Planting your crops is just another chance to show off your precision agriculture skills as a modern farmer. Not only is this arguably the most important time of year for your farm but it’s also when you’ll be busiest, besides harvest time. So, this spring why not start things a little differently? Your tried and tested method might work ok, but with changing markets you’ll soon need to do even better to keep up. Try this method of preparing your seed planter and hopefully you’ll start to see the benefits emerge much sooner than expected…
The key to successful seed germination is all in the planting. If you can master maintaining and using your planter efficiently, you can see increased yields and healthier crops all year round! Follow these 3 simple steps to get your planter in shape this season ready for getting out on the fields.
Step 1 – Seed Size and Speed
Choosing your seeds for the next season was a decision you could have made years ago, when you first hashed out your crop rotation schedule… but the market changes and evolves, new seeds and new variants are now available. So, when it comes to ordering stock for the next season, there are a few things you should consider.
Firstly, order as early as possible. No matter how amazingly efficient you make your planter, if you have poor quality, last minute seeds, you’ll end up with poor quality, last minute crops. Look for seeds that are the right size and shape for your planter, and also ask for figures on seed size consistency. If you’re ordering early you should get a much more consistent lot of seeds compared to ordering late in the season.
The operating speed is determined by the seed size, seed bed conditions, and lastly the meter (which you’ll be checking next). Take into consideration all 3 factors when setting the speed of your planter.
Step 2 – Running Checks
Checking your planter is an important job – if you want to do it properly, search our blog for the planter maintenance checklist. You should always pay particular attention to the meter and seed tubes, as these parts are vital for running an efficient planter.
How you calibrate your meters really depends on what type they are. For example, finger type meters will need to be more carefully checked against the seed shape and size as they are particularly sensitive. Run a quick test, checking that all the meters are working the same and at optimum for the seeds you have.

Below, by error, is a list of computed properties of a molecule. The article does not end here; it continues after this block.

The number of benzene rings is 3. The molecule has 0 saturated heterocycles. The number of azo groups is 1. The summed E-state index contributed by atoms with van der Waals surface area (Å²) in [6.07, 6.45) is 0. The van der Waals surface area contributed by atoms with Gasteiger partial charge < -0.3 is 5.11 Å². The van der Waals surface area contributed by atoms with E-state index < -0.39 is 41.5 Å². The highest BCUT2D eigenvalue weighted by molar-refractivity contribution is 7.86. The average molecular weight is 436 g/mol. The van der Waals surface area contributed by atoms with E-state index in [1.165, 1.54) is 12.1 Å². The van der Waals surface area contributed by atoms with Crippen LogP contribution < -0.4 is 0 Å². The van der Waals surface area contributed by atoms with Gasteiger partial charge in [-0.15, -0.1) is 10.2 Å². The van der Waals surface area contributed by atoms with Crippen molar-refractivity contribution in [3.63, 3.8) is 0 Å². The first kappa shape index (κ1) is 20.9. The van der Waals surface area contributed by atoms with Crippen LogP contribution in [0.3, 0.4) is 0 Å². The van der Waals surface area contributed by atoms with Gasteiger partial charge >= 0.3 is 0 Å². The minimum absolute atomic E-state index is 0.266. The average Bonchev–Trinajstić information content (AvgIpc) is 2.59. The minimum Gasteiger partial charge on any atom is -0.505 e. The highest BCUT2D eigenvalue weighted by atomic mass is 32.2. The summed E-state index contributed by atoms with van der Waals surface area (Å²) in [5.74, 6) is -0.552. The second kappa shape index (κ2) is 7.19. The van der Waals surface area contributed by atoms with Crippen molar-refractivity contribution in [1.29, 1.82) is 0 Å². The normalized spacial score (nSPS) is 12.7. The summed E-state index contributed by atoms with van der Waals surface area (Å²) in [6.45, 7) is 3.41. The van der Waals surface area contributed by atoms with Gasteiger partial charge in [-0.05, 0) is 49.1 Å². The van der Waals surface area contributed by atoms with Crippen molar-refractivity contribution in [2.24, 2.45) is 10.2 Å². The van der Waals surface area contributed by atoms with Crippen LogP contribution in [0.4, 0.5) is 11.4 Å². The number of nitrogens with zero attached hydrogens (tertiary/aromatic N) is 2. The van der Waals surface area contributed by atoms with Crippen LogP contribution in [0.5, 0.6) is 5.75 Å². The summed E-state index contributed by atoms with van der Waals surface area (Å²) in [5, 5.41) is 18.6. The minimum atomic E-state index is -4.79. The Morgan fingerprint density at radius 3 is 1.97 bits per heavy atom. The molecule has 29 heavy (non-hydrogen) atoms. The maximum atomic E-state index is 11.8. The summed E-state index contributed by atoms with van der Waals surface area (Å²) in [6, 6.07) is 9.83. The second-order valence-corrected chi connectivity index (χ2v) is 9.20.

Next, take a look at the seed tubes, make sure that any worn parts are replaced – take the tubes off the planter to do this so you can inspect for any cracks, chips or worn off areas. If you don’t replace faulty tubes you could end up with a blockage or worse: seed ricochet. All your effort for optimised seed planting will be ruined if you don’t follow this step carefully.
Step 3 – Finding the Optimum
This is the last step before you’re ready to get planting, make sure to get it right, don’t rush it!
First, head out onto the field in question and record data on soil temperature, firmness and moisture content. Doing this for each field you’re planting in this season individually, don’t use the same data for all fields as what is optimum for one won’t be for another.
Standard seed depth is 2 inches at most, but if you’re prone to top soil erosion or have found your top layer of soil to be much drier than deeper down, you may wish to increase the seed depth. Doing this should be easy on your planter, just turning a dial and adjusting the wheels… however, it’s wise to actually test that your planter is doing as you’ve calibrated.
Go for a test run before getting stuck in on your fields. Measure the distance between each seed planted and the depth they’re planted at to ensure that your planter is all aligned and calibrated correctly.
The very last thing you should do this year is record what worked well and how you calibrated your machine. If you’ve found a successful method you’ll want to ensure you remember how you did it for next year!